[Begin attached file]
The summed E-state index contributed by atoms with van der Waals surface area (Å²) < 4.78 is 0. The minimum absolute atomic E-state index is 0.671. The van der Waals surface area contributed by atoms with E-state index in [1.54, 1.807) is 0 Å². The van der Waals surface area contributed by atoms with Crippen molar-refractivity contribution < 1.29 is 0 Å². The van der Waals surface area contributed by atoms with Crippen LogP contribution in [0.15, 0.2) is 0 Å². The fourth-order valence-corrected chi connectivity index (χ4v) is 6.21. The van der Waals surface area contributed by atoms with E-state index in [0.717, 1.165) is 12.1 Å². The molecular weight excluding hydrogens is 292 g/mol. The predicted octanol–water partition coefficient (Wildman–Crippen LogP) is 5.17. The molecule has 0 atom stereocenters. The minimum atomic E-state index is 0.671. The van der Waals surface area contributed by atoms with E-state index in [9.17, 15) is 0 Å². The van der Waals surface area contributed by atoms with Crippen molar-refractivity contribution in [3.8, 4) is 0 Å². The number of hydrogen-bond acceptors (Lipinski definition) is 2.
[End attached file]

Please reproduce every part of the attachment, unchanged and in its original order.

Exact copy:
The summed E-state index contributed by atoms with van der Waals surface area (Å²) < 4.78 is 0. The minimum absolute atomic E-state index is 0.671. The van der Waals surface area contributed by atoms with E-state index in [1.54, 1.807) is 0 Å². The van der Waals surface area contributed by atoms with Crippen molar-refractivity contribution < 1.29 is 0 Å². The van der Waals surface area contributed by atoms with Crippen LogP contribution in [0.15, 0.2) is 0 Å². The fourth-order valence-corrected chi connectivity index (χ4v) is 6.21. The van der Waals surface area contributed by atoms with E-state index in [0.717, 1.165) is 12.1 Å². The molecular weight excluding hydrogens is 292 g/mol. The predicted octanol–water partition coefficient (Wildman–Crippen LogP) is 5.17. The molecule has 0 atom stereocenters. The minimum atomic E-state index is 0.671. The van der Waals surface area contributed by atoms with E-state index in [9.17, 15) is 0 Å². The van der Waals surface area contributed by atoms with Crippen molar-refractivity contribution in [3.8, 4) is 0 Å². The number of hydrogen-bond acceptors (Lipinski definition) is 2.